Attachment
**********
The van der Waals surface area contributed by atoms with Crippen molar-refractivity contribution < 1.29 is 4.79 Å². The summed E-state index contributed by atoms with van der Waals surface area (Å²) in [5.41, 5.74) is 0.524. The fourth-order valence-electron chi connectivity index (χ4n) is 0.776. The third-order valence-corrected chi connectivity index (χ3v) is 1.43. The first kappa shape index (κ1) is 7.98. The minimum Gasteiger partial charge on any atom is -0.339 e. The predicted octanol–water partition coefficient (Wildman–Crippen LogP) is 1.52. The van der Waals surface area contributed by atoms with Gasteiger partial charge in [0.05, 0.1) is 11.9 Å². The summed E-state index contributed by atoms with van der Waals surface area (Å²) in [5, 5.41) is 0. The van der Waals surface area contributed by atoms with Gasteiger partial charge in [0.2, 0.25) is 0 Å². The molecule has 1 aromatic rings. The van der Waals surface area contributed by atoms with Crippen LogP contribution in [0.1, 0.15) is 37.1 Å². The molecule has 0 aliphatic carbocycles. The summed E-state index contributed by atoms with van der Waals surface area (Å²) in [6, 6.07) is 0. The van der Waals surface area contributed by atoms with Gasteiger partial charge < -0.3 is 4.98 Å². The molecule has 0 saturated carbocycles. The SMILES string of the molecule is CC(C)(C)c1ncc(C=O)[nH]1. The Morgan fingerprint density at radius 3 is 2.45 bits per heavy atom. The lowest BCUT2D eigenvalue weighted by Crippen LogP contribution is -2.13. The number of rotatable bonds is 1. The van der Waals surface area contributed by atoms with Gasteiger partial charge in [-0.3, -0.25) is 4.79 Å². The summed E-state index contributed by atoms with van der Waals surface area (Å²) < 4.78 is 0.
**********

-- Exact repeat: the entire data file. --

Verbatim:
The van der Waals surface area contributed by atoms with Crippen molar-refractivity contribution < 1.29 is 4.79 Å². The summed E-state index contributed by atoms with van der Waals surface area (Å²) in [5.41, 5.74) is 0.524. The fourth-order valence-electron chi connectivity index (χ4n) is 0.776. The third-order valence-corrected chi connectivity index (χ3v) is 1.43. The first kappa shape index (κ1) is 7.98. The minimum Gasteiger partial charge on any atom is -0.339 e. The predicted octanol–water partition coefficient (Wildman–Crippen LogP) is 1.52. The van der Waals surface area contributed by atoms with Gasteiger partial charge in [0.05, 0.1) is 11.9 Å². The summed E-state index contributed by atoms with van der Waals surface area (Å²) in [5, 5.41) is 0. The van der Waals surface area contributed by atoms with Gasteiger partial charge in [0.2, 0.25) is 0 Å². The molecule has 1 aromatic rings. The van der Waals surface area contributed by atoms with Crippen LogP contribution in [0.1, 0.15) is 37.1 Å². The molecule has 0 aliphatic carbocycles. The summed E-state index contributed by atoms with van der Waals surface area (Å²) in [6, 6.07) is 0. The van der Waals surface area contributed by atoms with Gasteiger partial charge < -0.3 is 4.98 Å². The molecule has 0 saturated carbocycles. The SMILES string of the molecule is CC(C)(C)c1ncc(C=O)[nH]1. The Morgan fingerprint density at radius 3 is 2.45 bits per heavy atom. The lowest BCUT2D eigenvalue weighted by Crippen LogP contribution is -2.13. The number of rotatable bonds is 1. The van der Waals surface area contributed by atoms with Gasteiger partial charge in [-0.3, -0.25) is 4.79 Å². The summed E-state index contributed by atoms with van der Waals surface area (Å²) < 4.78 is 0.